These days, more and more travelers across the country are channeling their inner Lenny Kravitz, who, in a particularly deep-burrowing earworm,…
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These days, more and more travelers across the country are channeling their inner Lenny Kravitz, who, in a particularly deep-burrowing earworm, once sang “I want to get away, I want to fly away.“
Even as inflationary forces jolt the airline industry, heading into the first summer firmly belonging to the post-vaccine era, travel demand is — you guessed it — taking flight. . As a result, business for a handful of budget airlines born during the pandemic, such as Avelo and Breeze Airways, is growing at a viral pace.
The Circle of Mile-High Life
Few would have predicted it, but a pandemic that saw the near-total collapse of air travel created the perfect conditions for the rise of new airlines. While the big four — Delta, United, American, and Southwest — have suffered billions in losses, competitors born yesterday have found the perfect moment to claim their niche, servicing the small markets and minor routes abandoned in 2020 by the big boys.
Now, major airlines are facing another crisis, as high demand and the twin forces of inflation — the rising cost of fuel and labor — sent prices up a record 18% from March to April, according to the Consumer Price Index. Capitalizing on certain laws of the airline lifecycle that keep costs cheap, the budget boys now command the perfect conditions for takeoff:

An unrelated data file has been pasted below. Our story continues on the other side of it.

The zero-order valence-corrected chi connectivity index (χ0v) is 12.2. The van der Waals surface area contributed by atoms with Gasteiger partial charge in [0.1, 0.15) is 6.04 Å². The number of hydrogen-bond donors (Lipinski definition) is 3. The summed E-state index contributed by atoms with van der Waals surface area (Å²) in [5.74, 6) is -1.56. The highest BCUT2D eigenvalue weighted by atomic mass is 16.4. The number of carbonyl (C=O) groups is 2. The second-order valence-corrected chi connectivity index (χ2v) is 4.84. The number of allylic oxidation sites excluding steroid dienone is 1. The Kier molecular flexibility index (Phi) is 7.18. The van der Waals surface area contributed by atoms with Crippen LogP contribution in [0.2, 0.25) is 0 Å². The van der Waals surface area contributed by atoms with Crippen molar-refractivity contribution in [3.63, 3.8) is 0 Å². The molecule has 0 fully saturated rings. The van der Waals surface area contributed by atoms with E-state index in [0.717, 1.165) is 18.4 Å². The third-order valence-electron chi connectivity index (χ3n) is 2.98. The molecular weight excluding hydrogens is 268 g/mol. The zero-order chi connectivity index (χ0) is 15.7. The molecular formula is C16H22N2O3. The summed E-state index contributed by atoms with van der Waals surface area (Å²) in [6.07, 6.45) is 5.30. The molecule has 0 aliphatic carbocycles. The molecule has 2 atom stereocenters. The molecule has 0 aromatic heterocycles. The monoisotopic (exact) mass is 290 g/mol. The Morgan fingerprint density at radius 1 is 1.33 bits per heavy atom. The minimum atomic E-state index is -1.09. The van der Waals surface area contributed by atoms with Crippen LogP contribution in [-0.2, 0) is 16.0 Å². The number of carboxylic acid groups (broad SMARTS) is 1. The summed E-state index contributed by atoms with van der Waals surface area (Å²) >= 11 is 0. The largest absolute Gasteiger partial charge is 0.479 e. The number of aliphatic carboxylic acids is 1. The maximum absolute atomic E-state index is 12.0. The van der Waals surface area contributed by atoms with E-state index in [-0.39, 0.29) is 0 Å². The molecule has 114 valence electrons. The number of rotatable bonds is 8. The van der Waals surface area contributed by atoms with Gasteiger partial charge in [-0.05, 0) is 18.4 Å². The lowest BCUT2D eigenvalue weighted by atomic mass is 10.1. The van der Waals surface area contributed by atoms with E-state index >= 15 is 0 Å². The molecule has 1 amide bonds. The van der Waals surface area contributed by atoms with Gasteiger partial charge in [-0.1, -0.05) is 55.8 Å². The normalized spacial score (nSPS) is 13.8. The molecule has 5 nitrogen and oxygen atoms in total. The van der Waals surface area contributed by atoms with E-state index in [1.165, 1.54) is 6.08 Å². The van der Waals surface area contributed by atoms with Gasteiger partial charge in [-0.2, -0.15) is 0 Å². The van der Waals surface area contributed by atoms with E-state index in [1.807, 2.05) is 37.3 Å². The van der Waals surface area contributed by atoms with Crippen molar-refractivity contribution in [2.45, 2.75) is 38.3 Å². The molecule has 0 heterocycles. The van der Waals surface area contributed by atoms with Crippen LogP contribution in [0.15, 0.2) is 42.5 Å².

- Discount carriers tend to fly newer planes, and newer planes typically come with the luxury of less maintenance — which in turn leads to lower labor rates, resulting in budget flyers’ two favorite words: lower airfares.
- The strategy “is a play we’ve seen before,” Adam Gordon, managing director and airline lead at Boston Consulting Group, told Axios on Sunday. “As [airlines] mature, their labor costs tend to rise, the aircraft need more maintenance, and it all gets more complex. That creates space for new players to come in beneath them.”
Consumer Reports: Budget airlines aren’t only saving on repair labor costs. Breeze founder David Neeleman, who employed the same major airline-undercutting tactics when he founded JetBlue in 2000, has steered Breeze’s customer service department to take a “tech-first” approach. That means cutting the customer-service phone line in favor of online text-based chats — where agents attend to multiple disgruntled flyers at the same time. Poor reviews on Facebook and a USA Today trend piece from January show some consumers aren’t too happy with the more hands-off approach. Then again, a little texting thumb could be a price many might be willing to pay for cheap cross-country airfares.